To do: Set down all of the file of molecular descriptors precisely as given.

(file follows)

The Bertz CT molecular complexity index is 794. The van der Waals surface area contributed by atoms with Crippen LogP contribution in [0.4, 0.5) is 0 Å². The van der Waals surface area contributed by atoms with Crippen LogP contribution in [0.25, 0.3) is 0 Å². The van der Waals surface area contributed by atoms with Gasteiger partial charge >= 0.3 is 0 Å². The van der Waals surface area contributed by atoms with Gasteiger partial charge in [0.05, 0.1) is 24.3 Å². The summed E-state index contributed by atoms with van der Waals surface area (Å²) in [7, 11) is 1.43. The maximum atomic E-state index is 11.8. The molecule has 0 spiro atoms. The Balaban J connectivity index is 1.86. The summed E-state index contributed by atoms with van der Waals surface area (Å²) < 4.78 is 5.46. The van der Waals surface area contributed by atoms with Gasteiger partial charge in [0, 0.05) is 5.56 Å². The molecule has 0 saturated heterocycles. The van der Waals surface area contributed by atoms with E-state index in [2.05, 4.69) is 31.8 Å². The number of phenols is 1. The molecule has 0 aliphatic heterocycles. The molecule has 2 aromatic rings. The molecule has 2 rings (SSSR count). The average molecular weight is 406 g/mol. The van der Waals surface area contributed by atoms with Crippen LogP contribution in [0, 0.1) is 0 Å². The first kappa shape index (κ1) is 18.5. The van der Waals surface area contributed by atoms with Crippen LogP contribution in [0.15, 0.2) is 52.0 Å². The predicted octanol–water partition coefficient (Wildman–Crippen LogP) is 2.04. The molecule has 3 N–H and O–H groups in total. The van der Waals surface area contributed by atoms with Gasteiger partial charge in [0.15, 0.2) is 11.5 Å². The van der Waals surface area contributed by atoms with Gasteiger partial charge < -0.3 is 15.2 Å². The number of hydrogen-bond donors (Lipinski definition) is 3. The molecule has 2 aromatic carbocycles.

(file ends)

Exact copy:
The Bertz CT molecular complexity index is 794. The van der Waals surface area contributed by atoms with Crippen LogP contribution in [0.4, 0.5) is 0 Å². The van der Waals surface area contributed by atoms with Crippen LogP contribution in [0.25, 0.3) is 0 Å². The van der Waals surface area contributed by atoms with Gasteiger partial charge >= 0.3 is 0 Å². The van der Waals surface area contributed by atoms with Gasteiger partial charge in [0.05, 0.1) is 24.3 Å². The summed E-state index contributed by atoms with van der Waals surface area (Å²) in [7, 11) is 1.43. The maximum atomic E-state index is 11.8. The molecule has 0 spiro atoms. The Balaban J connectivity index is 1.86. The summed E-state index contributed by atoms with van der Waals surface area (Å²) < 4.78 is 5.46. The van der Waals surface area contributed by atoms with Gasteiger partial charge in [0, 0.05) is 5.56 Å². The molecule has 0 saturated heterocycles. The van der Waals surface area contributed by atoms with E-state index in [2.05, 4.69) is 31.8 Å². The number of phenols is 1. The molecule has 0 aliphatic heterocycles. The molecule has 2 aromatic rings. The molecule has 2 rings (SSSR count). The average molecular weight is 406 g/mol. The van der Waals surface area contributed by atoms with Crippen LogP contribution in [0, 0.1) is 0 Å². The first kappa shape index (κ1) is 18.5. The van der Waals surface area contributed by atoms with Crippen LogP contribution in [0.15, 0.2) is 52.0 Å². The predicted octanol–water partition coefficient (Wildman–Crippen LogP) is 2.04. The molecule has 3 N–H and O–H groups in total. The van der Waals surface area contributed by atoms with Gasteiger partial charge in [0.15, 0.2) is 11.5 Å². The van der Waals surface area contributed by atoms with Gasteiger partial charge < -0.3 is 15.2 Å². The number of hydrogen-bond donors (Lipinski definition) is 3. The molecule has 2 aromatic carbocycles.